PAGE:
SAN DIEGO: A combined total of 90% of Amazon shoppers either don’t notice ads on the e-commerce site or find them useful and relevant, according to a new study which describes the outcome as native advertising in “its best form”.
Delving deeper into the headline statistic, around two-thirds (65%) of Amazon customers say they rarely notice ads, a quarter (25.4%) find them useful and relevant, while just 9.5% say they don’t trust ads on Amazon.
“If 65% of your customers don’t notice you’re serving them an ad and another 25% of your customers actually like the ads you’re serving up – that’s a winning scenario,” concluded CPC Strategy, a retail-focused digital marketing agency, in its 2018 Amazon Shopping Behavior Study.
“There are very few advertising channels where that’s the case. Amazon has been improving their native advertising experience for shoppers, and it’s clearly paying off,” added Rick Backus, CEO and co-founder of CPC Strategy.
For its study, CPC Strategy commissioned research firm Survata to conduct an online poll of 1,500 adults aged 18 to 65 about how they interact with the online retailer.
In addition to finding out how Amazon shoppers respond to ads, the survey revealed that 80% of respondents say they are open to “occasionally” or “frequently” trying new products or brands on Amazon. That represents a huge increase from about half of Amazon shoppers in 2017.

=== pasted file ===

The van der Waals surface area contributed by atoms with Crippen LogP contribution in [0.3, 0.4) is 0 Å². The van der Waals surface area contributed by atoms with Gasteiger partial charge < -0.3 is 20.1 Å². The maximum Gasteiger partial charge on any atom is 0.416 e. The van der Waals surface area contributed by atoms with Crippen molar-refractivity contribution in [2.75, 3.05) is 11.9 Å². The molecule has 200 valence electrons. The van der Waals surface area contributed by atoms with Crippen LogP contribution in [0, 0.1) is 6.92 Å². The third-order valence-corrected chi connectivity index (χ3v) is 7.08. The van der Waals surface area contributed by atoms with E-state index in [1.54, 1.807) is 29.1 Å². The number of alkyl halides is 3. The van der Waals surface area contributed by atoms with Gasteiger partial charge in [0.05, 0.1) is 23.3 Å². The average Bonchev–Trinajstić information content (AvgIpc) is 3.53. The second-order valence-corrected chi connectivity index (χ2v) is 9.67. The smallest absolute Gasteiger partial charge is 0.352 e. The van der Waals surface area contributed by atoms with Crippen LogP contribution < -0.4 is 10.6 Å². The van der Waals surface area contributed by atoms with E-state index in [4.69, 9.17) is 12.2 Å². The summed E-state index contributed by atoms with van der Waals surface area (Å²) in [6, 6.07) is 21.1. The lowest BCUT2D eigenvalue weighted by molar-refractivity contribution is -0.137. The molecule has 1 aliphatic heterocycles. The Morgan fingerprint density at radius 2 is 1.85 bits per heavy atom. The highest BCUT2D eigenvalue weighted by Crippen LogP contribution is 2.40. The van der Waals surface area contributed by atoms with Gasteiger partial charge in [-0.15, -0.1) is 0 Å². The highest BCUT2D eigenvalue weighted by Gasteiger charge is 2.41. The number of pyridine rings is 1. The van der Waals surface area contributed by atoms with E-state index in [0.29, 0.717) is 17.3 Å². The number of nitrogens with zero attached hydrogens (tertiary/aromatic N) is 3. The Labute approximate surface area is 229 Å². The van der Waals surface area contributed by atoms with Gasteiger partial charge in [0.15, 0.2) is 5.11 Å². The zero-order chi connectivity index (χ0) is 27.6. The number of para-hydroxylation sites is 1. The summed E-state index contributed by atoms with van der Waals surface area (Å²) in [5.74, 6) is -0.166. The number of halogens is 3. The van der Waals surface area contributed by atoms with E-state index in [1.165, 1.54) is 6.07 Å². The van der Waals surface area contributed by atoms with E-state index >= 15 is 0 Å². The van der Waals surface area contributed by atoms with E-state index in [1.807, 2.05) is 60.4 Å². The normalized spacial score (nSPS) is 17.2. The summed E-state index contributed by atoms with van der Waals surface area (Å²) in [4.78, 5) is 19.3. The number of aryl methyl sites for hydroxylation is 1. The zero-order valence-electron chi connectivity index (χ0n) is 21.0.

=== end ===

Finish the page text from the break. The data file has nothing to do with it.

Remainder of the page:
But, although they are far more willing to try new items, Amazon shoppers remain keenly aware of price comparisons because three-quarters (74.8%) of them still check Amazon prices against other sites.
This is not because they don’t trust Amazon’s prices, the report said – it’s just a sign that Amazon shoppers are “simply very price-conscious”.
The survey also revealed a rise in the number of people who use voice-activated devices to make purchases.
It emerged that 14.2% of respondents made a purchase via a voice-enabled device in the last six months, while 61.3% of these device-owners have an Amazon Echo or Dot.
“We expected that some Amazon shoppers owned Amazon’s voice-enabled devices and had made purchases using Alexa, but we weren’t prepared to see numbers like this so early into the game,” said Nii Ahene, COO and co-founder of CPC Strategy.
“The battle for ultimate marketplace dominance isn’t over, but Amazon is off to an early lead,” he added.
Sourced from CPC Strategy; additional content by WARC staff